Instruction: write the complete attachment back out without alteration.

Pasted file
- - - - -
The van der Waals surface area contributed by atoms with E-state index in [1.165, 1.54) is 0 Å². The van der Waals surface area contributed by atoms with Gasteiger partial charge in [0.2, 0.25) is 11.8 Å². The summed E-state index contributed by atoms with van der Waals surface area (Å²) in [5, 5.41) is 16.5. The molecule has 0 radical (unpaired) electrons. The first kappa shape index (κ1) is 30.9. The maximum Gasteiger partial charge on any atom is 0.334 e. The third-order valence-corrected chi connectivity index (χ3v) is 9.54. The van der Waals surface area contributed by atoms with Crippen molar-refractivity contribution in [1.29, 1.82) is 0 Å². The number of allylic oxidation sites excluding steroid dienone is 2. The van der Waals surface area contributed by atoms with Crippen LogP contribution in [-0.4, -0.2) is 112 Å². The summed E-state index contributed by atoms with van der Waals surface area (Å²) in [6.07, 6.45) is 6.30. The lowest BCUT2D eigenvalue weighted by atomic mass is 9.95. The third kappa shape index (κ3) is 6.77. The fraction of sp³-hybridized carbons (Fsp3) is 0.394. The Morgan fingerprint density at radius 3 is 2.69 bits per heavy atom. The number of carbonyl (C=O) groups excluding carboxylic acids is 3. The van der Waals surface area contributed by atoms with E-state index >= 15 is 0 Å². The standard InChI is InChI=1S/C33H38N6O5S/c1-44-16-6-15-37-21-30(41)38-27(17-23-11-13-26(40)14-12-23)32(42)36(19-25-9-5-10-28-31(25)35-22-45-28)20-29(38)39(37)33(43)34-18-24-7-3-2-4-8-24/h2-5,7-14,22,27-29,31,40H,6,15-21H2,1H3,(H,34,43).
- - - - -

The van der Waals surface area contributed by atoms with E-state index in [1.165, 1.54) is 0 Å². The van der Waals surface area contributed by atoms with Gasteiger partial charge in [0.2, 0.25) is 11.8 Å². The summed E-state index contributed by atoms with van der Waals surface area (Å²) in [5, 5.41) is 16.5. The molecule has 0 radical (unpaired) electrons. The first kappa shape index (κ1) is 30.9. The maximum Gasteiger partial charge on any atom is 0.334 e. The third-order valence-corrected chi connectivity index (χ3v) is 9.54. The van der Waals surface area contributed by atoms with Crippen molar-refractivity contribution in [1.29, 1.82) is 0 Å². The number of allylic oxidation sites excluding steroid dienone is 2. The van der Waals surface area contributed by atoms with Crippen LogP contribution in [-0.4, -0.2) is 112 Å². The summed E-state index contributed by atoms with van der Waals surface area (Å²) in [6.07, 6.45) is 6.30. The lowest BCUT2D eigenvalue weighted by atomic mass is 9.95. The third kappa shape index (κ3) is 6.77. The fraction of sp³-hybridized carbons (Fsp3) is 0.394. The Morgan fingerprint density at radius 3 is 2.69 bits per heavy atom. The number of carbonyl (C=O) groups excluding carboxylic acids is 3. The van der Waals surface area contributed by atoms with E-state index >= 15 is 0 Å². The standard InChI is InChI=1S/C33H38N6O5S/c1-44-16-6-15-37-21-30(41)38-27(17-23-11-13-26(40)14-12-23)32(42)36(19-25-9-5-10-28-31(25)35-22-45-28)20-29(38)39(37)33(43)34-18-24-7-3-2-4-8-24/h2-5,7-14,22,27-29,31,40H,6,15-21H2,1H3,(H,34,43).